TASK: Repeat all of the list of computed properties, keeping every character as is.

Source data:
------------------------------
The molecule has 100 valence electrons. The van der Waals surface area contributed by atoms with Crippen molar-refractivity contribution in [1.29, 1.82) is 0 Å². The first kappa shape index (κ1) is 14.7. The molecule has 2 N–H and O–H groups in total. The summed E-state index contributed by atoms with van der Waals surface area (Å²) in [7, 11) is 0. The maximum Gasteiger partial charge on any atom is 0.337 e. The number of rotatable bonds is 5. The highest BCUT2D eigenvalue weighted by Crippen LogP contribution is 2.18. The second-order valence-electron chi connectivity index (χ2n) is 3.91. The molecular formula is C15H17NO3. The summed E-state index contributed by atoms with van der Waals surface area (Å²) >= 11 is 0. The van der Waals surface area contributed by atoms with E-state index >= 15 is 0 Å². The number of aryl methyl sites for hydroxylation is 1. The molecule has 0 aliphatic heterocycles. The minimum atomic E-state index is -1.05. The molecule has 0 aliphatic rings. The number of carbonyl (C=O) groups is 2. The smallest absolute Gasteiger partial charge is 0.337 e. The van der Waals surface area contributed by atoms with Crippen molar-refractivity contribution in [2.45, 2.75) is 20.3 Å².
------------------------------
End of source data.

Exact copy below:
The molecule has 100 valence electrons. The van der Waals surface area contributed by atoms with Crippen molar-refractivity contribution in [1.29, 1.82) is 0 Å². The first kappa shape index (κ1) is 14.7. The molecule has 2 N–H and O–H groups in total. The summed E-state index contributed by atoms with van der Waals surface area (Å²) in [7, 11) is 0. The maximum Gasteiger partial charge on any atom is 0.337 e. The number of rotatable bonds is 5. The highest BCUT2D eigenvalue weighted by Crippen LogP contribution is 2.18. The second-order valence-electron chi connectivity index (χ2n) is 3.91. The molecular formula is C15H17NO3. The summed E-state index contributed by atoms with van der Waals surface area (Å²) >= 11 is 0. The van der Waals surface area contributed by atoms with E-state index >= 15 is 0 Å². The number of aryl methyl sites for hydroxylation is 1. The molecule has 0 aliphatic heterocycles. The minimum atomic E-state index is -1.05. The molecule has 0 aliphatic rings. The number of carbonyl (C=O) groups is 2. The smallest absolute Gasteiger partial charge is 0.337 e. The van der Waals surface area contributed by atoms with Crippen molar-refractivity contribution in [2.45, 2.75) is 20.3 Å².